U.S. News Postal worker charged for exposing himself to customer in her home By Blake Alsup 11, 2019 | 11:59 PM Byron Milton A Texas postal worker was arrested for exposing himself to a customer and pleasuring himself in her home earlier this year.
Byron Milton, 30, was charged with indecent exposure for the March 7 incident in Pasadena, Texas.
Advertisement Milton had been asked to hold packages for Tricia Thomas, 59, for several days while she went on a trip. He showed up at her apartment around 5:30 p.m. while he was off duty, but still wearing his postal uniform, to “check to see if she had made it home safely.”
Upon first meeting Milton, Thomas told him she was a massage therapist during a casual conversation. When he first entered her home, he sat on the couch and asked Thomas to give him a massage. After telling him no and that he would have to make an appointment, Milton asked to use her restroom.
She said yes and he went into the restroom, but came out several minutes later with his pants down and told Thomas “that his groin was hurting.” He then went back into the restroom and told Thomas “he could not get his ‘antler’ in his pants to pull them up.”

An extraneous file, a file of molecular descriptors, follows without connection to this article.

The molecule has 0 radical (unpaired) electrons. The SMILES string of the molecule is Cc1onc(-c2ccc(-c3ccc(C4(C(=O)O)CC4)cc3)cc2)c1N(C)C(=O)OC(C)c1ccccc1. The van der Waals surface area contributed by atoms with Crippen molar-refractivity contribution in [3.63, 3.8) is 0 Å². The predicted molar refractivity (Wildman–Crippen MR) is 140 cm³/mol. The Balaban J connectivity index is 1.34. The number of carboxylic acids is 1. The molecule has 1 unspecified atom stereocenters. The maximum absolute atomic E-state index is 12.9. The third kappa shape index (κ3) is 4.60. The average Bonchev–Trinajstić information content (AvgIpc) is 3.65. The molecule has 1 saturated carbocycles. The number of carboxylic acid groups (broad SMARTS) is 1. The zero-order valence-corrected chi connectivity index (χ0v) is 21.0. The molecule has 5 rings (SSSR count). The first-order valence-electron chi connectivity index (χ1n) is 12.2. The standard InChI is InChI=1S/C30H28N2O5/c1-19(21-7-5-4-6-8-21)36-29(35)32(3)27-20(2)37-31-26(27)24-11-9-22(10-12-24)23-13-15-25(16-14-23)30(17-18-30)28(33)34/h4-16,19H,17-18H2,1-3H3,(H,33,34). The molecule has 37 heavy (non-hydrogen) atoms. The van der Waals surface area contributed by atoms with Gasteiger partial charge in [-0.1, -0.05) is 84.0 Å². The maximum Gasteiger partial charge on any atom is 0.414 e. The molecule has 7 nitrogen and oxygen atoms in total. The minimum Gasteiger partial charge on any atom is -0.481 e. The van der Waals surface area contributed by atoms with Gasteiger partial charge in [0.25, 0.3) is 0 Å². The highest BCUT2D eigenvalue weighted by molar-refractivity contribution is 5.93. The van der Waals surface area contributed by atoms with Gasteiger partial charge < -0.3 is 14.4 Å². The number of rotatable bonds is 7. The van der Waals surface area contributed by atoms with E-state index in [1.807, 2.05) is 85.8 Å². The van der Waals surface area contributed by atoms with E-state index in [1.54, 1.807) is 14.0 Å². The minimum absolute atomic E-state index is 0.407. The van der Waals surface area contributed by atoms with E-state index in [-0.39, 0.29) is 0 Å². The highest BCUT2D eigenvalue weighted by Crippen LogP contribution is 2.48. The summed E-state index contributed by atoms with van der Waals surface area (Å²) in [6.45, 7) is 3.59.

After walking back to the restroom and seeing Milton still had his pants pulled down, she told him he needed to leave. Milton still didn’t come out of the restroom.
When Thomas asked him what the problem was, Milton allegedly told her to come and see. Thomas “went to the restroom and the door was open and she saw (Milton) sitting on the toilet with the lid closed and (Milton) was masturbating,” according to court documents.
Thomas demanded that he stop and leave her apartment. Thomas told police Milton looked “nervous” as he finally left.
[More U.S. News] Parental lies as marketing strategy: Kraft’s new ‘salad frosting’ helps get kids to eat veggies » After his arrest, Milton admitted to taking his pants off without Thomas’ permission and said “it was possible” he exposed himself to her “by accident.” He also admitted to masturbating in her bathroom.
He told police he used his position as a mail carrier to meet Thomas and admitted he should have never gone into her apartment, saying his actions were inappropriate.
The United States Postal Service told local ABC affiliate KTRK that Milton is “currently in a non-duty status.”
Milton was released last Wednesday on $100 bond and is due back in court on June 20.